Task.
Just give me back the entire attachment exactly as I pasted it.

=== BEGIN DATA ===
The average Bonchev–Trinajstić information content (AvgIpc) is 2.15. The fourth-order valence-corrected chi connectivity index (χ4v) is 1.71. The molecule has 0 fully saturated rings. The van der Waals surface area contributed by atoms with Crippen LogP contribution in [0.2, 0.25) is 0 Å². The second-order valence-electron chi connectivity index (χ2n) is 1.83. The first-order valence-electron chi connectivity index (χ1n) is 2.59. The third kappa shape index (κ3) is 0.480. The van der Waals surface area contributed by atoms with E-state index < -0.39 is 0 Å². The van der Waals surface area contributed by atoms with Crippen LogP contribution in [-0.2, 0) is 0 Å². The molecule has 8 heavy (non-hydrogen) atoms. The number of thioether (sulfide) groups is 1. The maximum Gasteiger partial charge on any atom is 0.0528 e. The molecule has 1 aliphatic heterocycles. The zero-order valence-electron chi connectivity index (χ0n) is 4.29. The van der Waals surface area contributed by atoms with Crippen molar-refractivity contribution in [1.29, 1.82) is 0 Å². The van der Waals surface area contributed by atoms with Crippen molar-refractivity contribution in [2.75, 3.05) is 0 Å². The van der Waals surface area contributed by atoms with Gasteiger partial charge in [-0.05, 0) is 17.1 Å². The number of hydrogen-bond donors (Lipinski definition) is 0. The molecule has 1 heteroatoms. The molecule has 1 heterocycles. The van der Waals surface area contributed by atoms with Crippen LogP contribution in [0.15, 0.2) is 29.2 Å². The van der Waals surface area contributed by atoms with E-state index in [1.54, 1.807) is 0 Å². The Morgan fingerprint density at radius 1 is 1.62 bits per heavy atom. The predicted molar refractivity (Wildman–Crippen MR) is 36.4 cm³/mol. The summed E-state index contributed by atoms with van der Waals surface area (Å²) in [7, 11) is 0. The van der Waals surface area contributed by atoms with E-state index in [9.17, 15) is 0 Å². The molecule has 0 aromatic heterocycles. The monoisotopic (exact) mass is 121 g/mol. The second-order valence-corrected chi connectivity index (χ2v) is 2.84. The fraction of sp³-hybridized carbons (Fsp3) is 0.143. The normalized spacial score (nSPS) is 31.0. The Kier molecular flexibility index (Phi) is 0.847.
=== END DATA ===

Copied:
The average Bonchev–Trinajstić information content (AvgIpc) is 2.15. The fourth-order valence-corrected chi connectivity index (χ4v) is 1.71. The molecule has 0 fully saturated rings. The van der Waals surface area contributed by atoms with Crippen LogP contribution in [0.2, 0.25) is 0 Å². The second-order valence-electron chi connectivity index (χ2n) is 1.83. The first-order valence-electron chi connectivity index (χ1n) is 2.59. The third kappa shape index (κ3) is 0.480. The van der Waals surface area contributed by atoms with E-state index < -0.39 is 0 Å². The van der Waals surface area contributed by atoms with Crippen LogP contribution in [-0.2, 0) is 0 Å². The molecule has 8 heavy (non-hydrogen) atoms. The number of thioether (sulfide) groups is 1. The maximum Gasteiger partial charge on any atom is 0.0528 e. The molecule has 1 aliphatic heterocycles. The zero-order valence-electron chi connectivity index (χ0n) is 4.29. The van der Waals surface area contributed by atoms with Crippen molar-refractivity contribution in [1.29, 1.82) is 0 Å². The van der Waals surface area contributed by atoms with Crippen molar-refractivity contribution in [2.75, 3.05) is 0 Å². The van der Waals surface area contributed by atoms with Gasteiger partial charge in [-0.05, 0) is 17.1 Å². The number of hydrogen-bond donors (Lipinski definition) is 0. The molecule has 1 heteroatoms. The molecule has 1 heterocycles. The van der Waals surface area contributed by atoms with Crippen LogP contribution in [0.15, 0.2) is 29.2 Å². The van der Waals surface area contributed by atoms with E-state index in [1.54, 1.807) is 0 Å². The Morgan fingerprint density at radius 1 is 1.62 bits per heavy atom. The predicted molar refractivity (Wildman–Crippen MR) is 36.4 cm³/mol. The summed E-state index contributed by atoms with van der Waals surface area (Å²) in [7, 11) is 0. The van der Waals surface area contributed by atoms with E-state index in [9.17, 15) is 0 Å². The molecule has 0 aromatic heterocycles. The monoisotopic (exact) mass is 121 g/mol. The second-order valence-corrected chi connectivity index (χ2v) is 2.84. The fraction of sp³-hybridized carbons (Fsp3) is 0.143. The normalized spacial score (nSPS) is 31.0. The Kier molecular flexibility index (Phi) is 0.847.